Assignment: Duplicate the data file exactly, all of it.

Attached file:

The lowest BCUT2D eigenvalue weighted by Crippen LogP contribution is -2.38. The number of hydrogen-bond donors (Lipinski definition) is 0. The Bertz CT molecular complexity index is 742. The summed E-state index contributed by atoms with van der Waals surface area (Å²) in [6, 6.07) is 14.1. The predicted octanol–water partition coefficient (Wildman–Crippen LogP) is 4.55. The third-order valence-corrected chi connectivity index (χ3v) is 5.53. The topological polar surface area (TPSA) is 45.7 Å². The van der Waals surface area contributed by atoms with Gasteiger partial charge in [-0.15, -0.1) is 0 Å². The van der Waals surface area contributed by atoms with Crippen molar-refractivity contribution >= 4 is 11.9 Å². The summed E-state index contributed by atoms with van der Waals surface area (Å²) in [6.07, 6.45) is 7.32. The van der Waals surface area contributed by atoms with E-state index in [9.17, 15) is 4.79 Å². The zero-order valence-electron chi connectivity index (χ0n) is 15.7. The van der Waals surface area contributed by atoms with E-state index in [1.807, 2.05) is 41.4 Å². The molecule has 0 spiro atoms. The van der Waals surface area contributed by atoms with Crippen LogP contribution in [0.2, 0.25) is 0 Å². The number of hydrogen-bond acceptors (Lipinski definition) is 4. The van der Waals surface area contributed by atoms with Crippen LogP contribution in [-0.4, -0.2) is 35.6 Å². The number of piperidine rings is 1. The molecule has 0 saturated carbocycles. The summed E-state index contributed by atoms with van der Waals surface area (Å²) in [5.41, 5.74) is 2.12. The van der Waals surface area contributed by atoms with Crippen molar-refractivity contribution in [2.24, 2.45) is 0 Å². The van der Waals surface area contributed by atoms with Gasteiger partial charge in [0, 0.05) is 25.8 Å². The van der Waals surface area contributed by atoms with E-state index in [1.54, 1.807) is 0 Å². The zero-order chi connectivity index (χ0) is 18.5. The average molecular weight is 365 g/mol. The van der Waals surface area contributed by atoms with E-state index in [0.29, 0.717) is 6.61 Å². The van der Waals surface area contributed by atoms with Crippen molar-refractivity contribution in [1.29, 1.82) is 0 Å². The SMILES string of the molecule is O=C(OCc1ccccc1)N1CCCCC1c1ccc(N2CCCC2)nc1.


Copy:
The lowest BCUT2D eigenvalue weighted by Crippen LogP contribution is -2.38. The number of hydrogen-bond donors (Lipinski definition) is 0. The Bertz CT molecular complexity index is 742. The summed E-state index contributed by atoms with van der Waals surface area (Å²) in [6, 6.07) is 14.1. The predicted octanol–water partition coefficient (Wildman–Crippen LogP) is 4.55. The third-order valence-corrected chi connectivity index (χ3v) is 5.53. The topological polar surface area (TPSA) is 45.7 Å². The van der Waals surface area contributed by atoms with Gasteiger partial charge in [-0.15, -0.1) is 0 Å². The van der Waals surface area contributed by atoms with Crippen molar-refractivity contribution >= 4 is 11.9 Å². The summed E-state index contributed by atoms with van der Waals surface area (Å²) in [6.07, 6.45) is 7.32. The van der Waals surface area contributed by atoms with E-state index in [9.17, 15) is 4.79 Å². The zero-order valence-electron chi connectivity index (χ0n) is 15.7. The van der Waals surface area contributed by atoms with E-state index in [1.807, 2.05) is 41.4 Å². The molecule has 0 spiro atoms. The van der Waals surface area contributed by atoms with Crippen LogP contribution in [0.2, 0.25) is 0 Å². The number of hydrogen-bond acceptors (Lipinski definition) is 4. The van der Waals surface area contributed by atoms with Crippen LogP contribution in [-0.4, -0.2) is 35.6 Å². The number of piperidine rings is 1. The molecule has 0 saturated carbocycles. The summed E-state index contributed by atoms with van der Waals surface area (Å²) in [5.41, 5.74) is 2.12. The van der Waals surface area contributed by atoms with Crippen molar-refractivity contribution in [2.24, 2.45) is 0 Å². The van der Waals surface area contributed by atoms with Gasteiger partial charge in [0, 0.05) is 25.8 Å². The van der Waals surface area contributed by atoms with E-state index in [1.54, 1.807) is 0 Å². The zero-order chi connectivity index (χ0) is 18.5. The average molecular weight is 365 g/mol. The van der Waals surface area contributed by atoms with E-state index in [0.29, 0.717) is 6.61 Å². The van der Waals surface area contributed by atoms with Crippen molar-refractivity contribution in [1.29, 1.82) is 0 Å². The SMILES string of the molecule is O=C(OCc1ccccc1)N1CCCCC1c1ccc(N2CCCC2)nc1.